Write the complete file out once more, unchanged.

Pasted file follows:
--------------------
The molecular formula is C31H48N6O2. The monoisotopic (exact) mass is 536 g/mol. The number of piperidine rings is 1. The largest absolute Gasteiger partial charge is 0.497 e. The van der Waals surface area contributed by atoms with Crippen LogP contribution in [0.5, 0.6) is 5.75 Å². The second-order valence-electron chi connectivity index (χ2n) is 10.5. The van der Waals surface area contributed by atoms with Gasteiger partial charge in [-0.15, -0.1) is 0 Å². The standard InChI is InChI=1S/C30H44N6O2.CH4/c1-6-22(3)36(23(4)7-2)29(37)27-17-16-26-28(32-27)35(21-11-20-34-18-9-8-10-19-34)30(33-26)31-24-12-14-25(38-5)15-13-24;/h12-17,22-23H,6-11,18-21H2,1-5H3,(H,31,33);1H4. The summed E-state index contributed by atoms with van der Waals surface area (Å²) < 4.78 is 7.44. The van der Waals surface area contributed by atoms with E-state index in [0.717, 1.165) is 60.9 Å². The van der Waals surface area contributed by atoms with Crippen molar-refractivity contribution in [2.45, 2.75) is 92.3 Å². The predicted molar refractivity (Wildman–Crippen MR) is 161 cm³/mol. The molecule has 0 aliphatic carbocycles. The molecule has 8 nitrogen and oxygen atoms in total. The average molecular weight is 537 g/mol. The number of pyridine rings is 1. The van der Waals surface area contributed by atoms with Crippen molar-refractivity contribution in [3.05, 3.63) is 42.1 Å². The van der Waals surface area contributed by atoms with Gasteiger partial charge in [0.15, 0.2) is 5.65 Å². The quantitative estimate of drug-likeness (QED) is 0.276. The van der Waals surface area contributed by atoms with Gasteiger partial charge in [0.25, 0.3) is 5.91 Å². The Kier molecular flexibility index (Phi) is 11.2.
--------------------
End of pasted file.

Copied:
The molecular formula is C31H48N6O2. The monoisotopic (exact) mass is 536 g/mol. The number of piperidine rings is 1. The largest absolute Gasteiger partial charge is 0.497 e. The van der Waals surface area contributed by atoms with Crippen LogP contribution in [0.5, 0.6) is 5.75 Å². The second-order valence-electron chi connectivity index (χ2n) is 10.5. The van der Waals surface area contributed by atoms with Gasteiger partial charge in [-0.15, -0.1) is 0 Å². The standard InChI is InChI=1S/C30H44N6O2.CH4/c1-6-22(3)36(23(4)7-2)29(37)27-17-16-26-28(32-27)35(21-11-20-34-18-9-8-10-19-34)30(33-26)31-24-12-14-25(38-5)15-13-24;/h12-17,22-23H,6-11,18-21H2,1-5H3,(H,31,33);1H4. The summed E-state index contributed by atoms with van der Waals surface area (Å²) < 4.78 is 7.44. The van der Waals surface area contributed by atoms with E-state index in [0.717, 1.165) is 60.9 Å². The van der Waals surface area contributed by atoms with Crippen molar-refractivity contribution in [2.45, 2.75) is 92.3 Å². The predicted molar refractivity (Wildman–Crippen MR) is 161 cm³/mol. The molecule has 0 aliphatic carbocycles. The molecule has 8 nitrogen and oxygen atoms in total. The average molecular weight is 537 g/mol. The number of pyridine rings is 1. The van der Waals surface area contributed by atoms with Crippen molar-refractivity contribution in [3.05, 3.63) is 42.1 Å². The van der Waals surface area contributed by atoms with Gasteiger partial charge in [0.15, 0.2) is 5.65 Å². The quantitative estimate of drug-likeness (QED) is 0.276. The van der Waals surface area contributed by atoms with Gasteiger partial charge in [0.25, 0.3) is 5.91 Å². The Kier molecular flexibility index (Phi) is 11.2.